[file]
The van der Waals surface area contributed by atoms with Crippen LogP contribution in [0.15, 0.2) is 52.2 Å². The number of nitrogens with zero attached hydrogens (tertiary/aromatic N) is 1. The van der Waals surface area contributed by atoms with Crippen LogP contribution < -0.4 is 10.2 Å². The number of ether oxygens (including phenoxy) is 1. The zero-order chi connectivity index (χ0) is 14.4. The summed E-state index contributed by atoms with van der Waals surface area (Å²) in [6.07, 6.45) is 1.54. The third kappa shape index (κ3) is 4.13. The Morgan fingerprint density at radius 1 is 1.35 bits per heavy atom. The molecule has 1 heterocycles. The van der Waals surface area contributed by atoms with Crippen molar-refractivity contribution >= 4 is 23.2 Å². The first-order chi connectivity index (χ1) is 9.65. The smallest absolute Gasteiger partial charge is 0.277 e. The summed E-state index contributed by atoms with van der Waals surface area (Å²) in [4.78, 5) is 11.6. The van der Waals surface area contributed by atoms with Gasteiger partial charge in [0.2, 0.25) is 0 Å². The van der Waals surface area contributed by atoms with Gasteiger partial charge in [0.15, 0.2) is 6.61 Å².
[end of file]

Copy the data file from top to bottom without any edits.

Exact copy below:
The van der Waals surface area contributed by atoms with Crippen LogP contribution in [0.15, 0.2) is 52.2 Å². The number of nitrogens with zero attached hydrogens (tertiary/aromatic N) is 1. The van der Waals surface area contributed by atoms with Crippen LogP contribution < -0.4 is 10.2 Å². The number of ether oxygens (including phenoxy) is 1. The zero-order chi connectivity index (χ0) is 14.4. The summed E-state index contributed by atoms with van der Waals surface area (Å²) in [6.07, 6.45) is 1.54. The third kappa shape index (κ3) is 4.13. The Morgan fingerprint density at radius 1 is 1.35 bits per heavy atom. The molecule has 1 heterocycles. The van der Waals surface area contributed by atoms with Crippen molar-refractivity contribution >= 4 is 23.2 Å². The first-order chi connectivity index (χ1) is 9.65. The smallest absolute Gasteiger partial charge is 0.277 e. The summed E-state index contributed by atoms with van der Waals surface area (Å²) in [4.78, 5) is 11.6. The van der Waals surface area contributed by atoms with Gasteiger partial charge in [0.2, 0.25) is 0 Å². The van der Waals surface area contributed by atoms with Gasteiger partial charge in [0.15, 0.2) is 6.61 Å².